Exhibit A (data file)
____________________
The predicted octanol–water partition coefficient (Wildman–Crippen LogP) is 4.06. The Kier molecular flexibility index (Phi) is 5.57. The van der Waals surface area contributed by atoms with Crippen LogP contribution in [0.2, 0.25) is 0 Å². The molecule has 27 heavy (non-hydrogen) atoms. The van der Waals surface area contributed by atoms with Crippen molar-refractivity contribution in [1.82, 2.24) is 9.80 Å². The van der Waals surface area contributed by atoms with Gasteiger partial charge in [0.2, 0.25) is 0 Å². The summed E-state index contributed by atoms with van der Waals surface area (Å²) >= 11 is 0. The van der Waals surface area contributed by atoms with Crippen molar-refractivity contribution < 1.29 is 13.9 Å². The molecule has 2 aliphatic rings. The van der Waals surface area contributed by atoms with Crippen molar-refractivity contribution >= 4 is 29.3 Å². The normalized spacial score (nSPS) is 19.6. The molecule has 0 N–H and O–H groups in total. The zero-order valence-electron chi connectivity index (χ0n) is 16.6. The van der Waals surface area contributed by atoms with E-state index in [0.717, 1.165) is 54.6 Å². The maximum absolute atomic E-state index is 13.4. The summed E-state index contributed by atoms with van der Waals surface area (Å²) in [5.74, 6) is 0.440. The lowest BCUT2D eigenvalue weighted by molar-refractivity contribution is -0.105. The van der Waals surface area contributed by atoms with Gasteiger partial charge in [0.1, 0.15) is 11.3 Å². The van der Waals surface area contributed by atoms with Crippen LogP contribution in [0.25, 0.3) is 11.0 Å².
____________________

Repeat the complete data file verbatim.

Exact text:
The predicted octanol–water partition coefficient (Wildman–Crippen LogP) is 4.06. The Kier molecular flexibility index (Phi) is 5.57. The van der Waals surface area contributed by atoms with Crippen LogP contribution in [0.2, 0.25) is 0 Å². The molecule has 27 heavy (non-hydrogen) atoms. The van der Waals surface area contributed by atoms with Crippen molar-refractivity contribution in [1.82, 2.24) is 9.80 Å². The van der Waals surface area contributed by atoms with Gasteiger partial charge in [0.2, 0.25) is 0 Å². The summed E-state index contributed by atoms with van der Waals surface area (Å²) >= 11 is 0. The van der Waals surface area contributed by atoms with Crippen molar-refractivity contribution < 1.29 is 13.9 Å². The molecule has 2 aliphatic rings. The van der Waals surface area contributed by atoms with Crippen molar-refractivity contribution >= 4 is 29.3 Å². The normalized spacial score (nSPS) is 19.6. The molecule has 0 N–H and O–H groups in total. The zero-order valence-electron chi connectivity index (χ0n) is 16.6. The van der Waals surface area contributed by atoms with E-state index in [0.717, 1.165) is 54.6 Å². The maximum absolute atomic E-state index is 13.4. The summed E-state index contributed by atoms with van der Waals surface area (Å²) in [5.74, 6) is 0.440. The lowest BCUT2D eigenvalue weighted by molar-refractivity contribution is -0.105. The van der Waals surface area contributed by atoms with Gasteiger partial charge in [0.1, 0.15) is 11.3 Å². The van der Waals surface area contributed by atoms with Crippen LogP contribution in [0.25, 0.3) is 11.0 Å².